Australia awaits Abe's "historic" visit to city bombed by Japan

Australia awaits Abe's "historic" visit to city bombed by Japan

Australian Prime Minister Scott Morrison today highlighted the historic visit of his Japanese counterpart, Shinzo Abe, to the city of Darwin, which was bombed by Japan during World War II.

"It is a moment to reflect and to heal," Morrison told reporters in Darwin before the arrival of Abe, the Japanese president who visits the city.

The capital of the Northern Territory was bombed by Japan on February 19, 1942, an attack that caused 240 deaths and is the largest of a foreign power in the Australian mainland.

Morrison highlighted "humility," as well as Abe's "character and vision of leader," of which he recalled that he had made similar visits in the past.

Abe visited Pearl Harbor (Hawaii) – bombarded by Japan in 1941 – the same year that Barack Obama traveled to Hiroshima, in the first visit of a US president to this Japanese city attacked with the atomic bomb at the end of the Second World War. World.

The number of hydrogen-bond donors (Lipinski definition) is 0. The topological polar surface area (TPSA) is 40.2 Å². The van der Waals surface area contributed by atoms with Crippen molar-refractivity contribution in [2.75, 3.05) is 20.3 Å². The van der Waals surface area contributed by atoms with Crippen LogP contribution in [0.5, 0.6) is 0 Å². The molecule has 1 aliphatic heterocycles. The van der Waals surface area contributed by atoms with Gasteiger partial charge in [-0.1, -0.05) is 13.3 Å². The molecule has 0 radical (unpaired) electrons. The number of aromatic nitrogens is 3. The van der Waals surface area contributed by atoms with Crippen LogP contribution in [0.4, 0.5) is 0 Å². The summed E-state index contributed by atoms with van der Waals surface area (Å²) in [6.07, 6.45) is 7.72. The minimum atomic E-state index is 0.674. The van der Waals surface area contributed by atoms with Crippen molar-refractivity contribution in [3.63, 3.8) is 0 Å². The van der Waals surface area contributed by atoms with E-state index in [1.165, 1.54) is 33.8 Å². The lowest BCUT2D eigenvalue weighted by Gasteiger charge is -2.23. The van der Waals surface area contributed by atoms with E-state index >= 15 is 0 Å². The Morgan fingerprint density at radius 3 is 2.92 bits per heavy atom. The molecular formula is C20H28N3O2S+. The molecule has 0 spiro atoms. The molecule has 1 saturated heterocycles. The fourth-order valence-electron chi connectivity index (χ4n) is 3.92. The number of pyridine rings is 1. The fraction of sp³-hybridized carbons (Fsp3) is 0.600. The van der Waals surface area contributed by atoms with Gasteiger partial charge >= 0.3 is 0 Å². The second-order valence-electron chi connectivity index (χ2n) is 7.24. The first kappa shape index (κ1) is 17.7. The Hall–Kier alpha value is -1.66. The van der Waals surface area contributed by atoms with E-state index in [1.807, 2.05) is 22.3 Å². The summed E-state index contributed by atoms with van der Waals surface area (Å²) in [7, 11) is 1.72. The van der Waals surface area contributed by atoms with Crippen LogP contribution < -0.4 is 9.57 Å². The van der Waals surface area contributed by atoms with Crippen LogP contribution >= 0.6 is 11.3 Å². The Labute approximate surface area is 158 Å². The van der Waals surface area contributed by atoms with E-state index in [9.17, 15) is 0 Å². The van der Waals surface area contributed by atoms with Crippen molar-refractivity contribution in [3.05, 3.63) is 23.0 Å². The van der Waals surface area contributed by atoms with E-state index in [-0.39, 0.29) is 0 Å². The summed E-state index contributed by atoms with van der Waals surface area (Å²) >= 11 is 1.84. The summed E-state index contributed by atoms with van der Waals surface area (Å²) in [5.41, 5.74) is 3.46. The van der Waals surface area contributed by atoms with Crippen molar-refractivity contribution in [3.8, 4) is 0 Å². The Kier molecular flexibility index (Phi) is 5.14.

In Darwin, the Japanese leader plans to inspect the Ichthys gas project of the Japanese company Inpex, which is valued at some AUD 55,000 million (USD 40,041 or EUR 35,330 million).

The Ichthys project was driven by the Japanese withdrawal of nuclear energy in the wake of the Fukushima catastrophe in 2011 and represents Japan's largest single foreign direct investment.

The gas is transported through a gas pipeline of almost 900 kilometers from the Browse Basin, off the coast of Western Australia, to its processing plant in Darwin, for later export, mainly to Japan.

The first gas shipment from Ichthys, in which Inpex and France's Total have a 76 and 24 percent share, respectively, was shipped to Japan by sea last month.

During the meeting, Morrison and Abe are expected to also address security issues in light of China's growing military presence in the region and the trade dispute between Beijing and Washington.

Morrison and Abe will meet in Darwin after participating in the summit of the Association of Southeast Asian Nations (ASEAN) in Singapore and before doing so at the Asia Pacific Economic Cooperation (APEC) forum this weekend in Port Moresby (Papua New Guinea).

Japan is Australia's second largest trading partner and its main source of direct investment.

The two countries began to negotiate the Reciprocal Access Agreement in 2014 and also signed and ratified the transpacific agreement known as TPP11, which will enter into force at the end of the year.


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